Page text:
Digital fingerprinting is the process by which remote servers that we connect to when using an online app or service, gathers little bits of information about devices, and then puts those little bits of data to form sort of a unique picture or fingerprint so to speak of our devices.
Every time you visit a web page, open up an app, your browser or device sends information about its operating system, settings, IP address, and some other data about your device like screen resolution, date and time, etc.
This is done because the website or the app needs to know things like the resolution of your screen, time zone, language preferences, etc. to adapt accordingly; you can go visit DeviceInfo.me to see what data is being sent.
The combination of all these “identifiers”, which essentially make up your device/browser fingerprint makes you, unique, and capable of being tracked online; even if you say change your IP address using a VPN, clear your browsing history & cache, or use the incognito browsing mode.
What does the digital fingerprint contain?
Web browser and installed applications have access to a great deal of data, including things like:
- Device Type / Model
- Operating System
- Browser Type & Version
- IP address
- Location data
- Resolving Name Server Provider
- Internet Connection Type
- Time Zone Information
- Fonts data
- Speakers, Microphones, Webcams data
- CPU, GPU, & Memory Information
- Battery Status
- Bluetooth & Other Radio Information
- Screen Resolution, Orientation, Touchscreen, etc
- User Agent & Browser Extensions Data
- Flash, Java, ActiveX support information
- Ads or other content blockers
- Cookies & Cache-control preference
- Canvas data
- Do Not Track preference
- Accounts you are logged in
- Browser tabs data
- WebRTC, WebGL, WebSocket Information
- Device performance / Hardware benchmarks
Mozilla has compiled a more complete list of all fingerprinting methods, which even include things like typing speed, window size, and zoom levels, among other things.
How accurate is fingerprinting?
Some websites even deploy a variety of scripts, such as the FingerprintJS library to better fingerprint users, research from 2020 found a quarter of the world’s top 10,000 websites run fingerprinting scripts.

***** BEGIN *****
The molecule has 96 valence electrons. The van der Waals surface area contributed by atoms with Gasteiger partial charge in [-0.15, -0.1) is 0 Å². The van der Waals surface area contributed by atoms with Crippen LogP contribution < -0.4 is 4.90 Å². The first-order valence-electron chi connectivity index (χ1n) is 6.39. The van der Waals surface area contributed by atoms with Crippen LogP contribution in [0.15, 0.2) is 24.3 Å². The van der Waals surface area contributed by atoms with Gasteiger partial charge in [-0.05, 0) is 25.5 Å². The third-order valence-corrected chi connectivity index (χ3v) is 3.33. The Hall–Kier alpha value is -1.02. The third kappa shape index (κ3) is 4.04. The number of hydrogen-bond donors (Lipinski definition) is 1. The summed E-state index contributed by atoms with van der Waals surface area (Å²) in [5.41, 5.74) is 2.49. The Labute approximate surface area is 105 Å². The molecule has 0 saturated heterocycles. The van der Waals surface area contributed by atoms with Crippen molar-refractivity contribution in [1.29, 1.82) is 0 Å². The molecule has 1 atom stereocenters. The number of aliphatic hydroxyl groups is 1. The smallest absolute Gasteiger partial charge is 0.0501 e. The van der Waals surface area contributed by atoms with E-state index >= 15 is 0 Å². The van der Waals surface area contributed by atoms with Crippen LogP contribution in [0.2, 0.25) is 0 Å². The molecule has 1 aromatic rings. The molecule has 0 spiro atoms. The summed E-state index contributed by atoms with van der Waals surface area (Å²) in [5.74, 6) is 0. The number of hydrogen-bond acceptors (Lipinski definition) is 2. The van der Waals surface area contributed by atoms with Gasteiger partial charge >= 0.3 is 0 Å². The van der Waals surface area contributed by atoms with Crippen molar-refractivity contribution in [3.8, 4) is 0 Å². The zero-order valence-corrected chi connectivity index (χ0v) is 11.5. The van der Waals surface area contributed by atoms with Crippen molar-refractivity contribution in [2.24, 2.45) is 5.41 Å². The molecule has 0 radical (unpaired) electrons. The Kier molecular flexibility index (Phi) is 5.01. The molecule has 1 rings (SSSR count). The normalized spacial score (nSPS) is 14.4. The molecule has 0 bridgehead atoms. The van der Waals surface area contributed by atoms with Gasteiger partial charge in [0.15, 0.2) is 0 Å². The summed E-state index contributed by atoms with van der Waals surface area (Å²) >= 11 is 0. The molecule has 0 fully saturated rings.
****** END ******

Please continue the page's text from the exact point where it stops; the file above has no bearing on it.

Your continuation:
Once a fingerprint is established, it can potentially be combined with other personal information—such as linking it with existing profiles or information murky data brokers hold about you.
Believe it or not, digital fingerprinting started as a security measure, as a means of identifying and authenticating users online, to help better identify and prevent fraud and other suspicious activity.
Say, for example, your banks’ security system probably uses fingerprinting to identify and block access to your bank account, if it detects something suspicious like your account being accessed from multiple locations and devices in a short period of time.
Fingerprint is also being used in identification of botnets, making other security measures like making things like captchas and two-factor authentication a bit less painful.
Fingerprinting isn’t something new, in fact, the EFF first identified fingerprinting back in 2010, although it has become increasingly common as advertisers try to get around ads and 3rd-party cookie blocking done by users, and browsers like Firefox.
Fingerprinting allows you to be tracked for months, even when you clear your browsing history, use private browsing mode, or even a VPN—disregarding very clear indications that you don’t want to be tracked.
Fingerprinting is increasingly becoming more and more common, in response to privacy-respecting browsers like Firefox that go to great lengths to block traditional trackers like cookies and other common trackers.
How to check for fingerprinting?
Cover Your Tracks
Cover Your Tracks, formely Panopticlick, is an open-source research project by Electronic Frontier Foundation, designed to better uncover the tools and techniques of online trackers and test the efficacy of privacy add-ons.
It uses several simulated tracking domains to trigger tracker blockers and measures uniqueness of your browser, and generates a uniqueness score based on how well your browser and add-ons protect you against online tracking techniques.
AmIUnique is another open-source research project by DIVERSIFY, that aims to measure and study the diversity of browser fingerprints, and provide developers with data to help them design good defenses.
AmIUnique provides you with a concise summary of your browsers’ information as well as its uniqueness with similarity ratio duration of 7, 15, 30, and 90 days.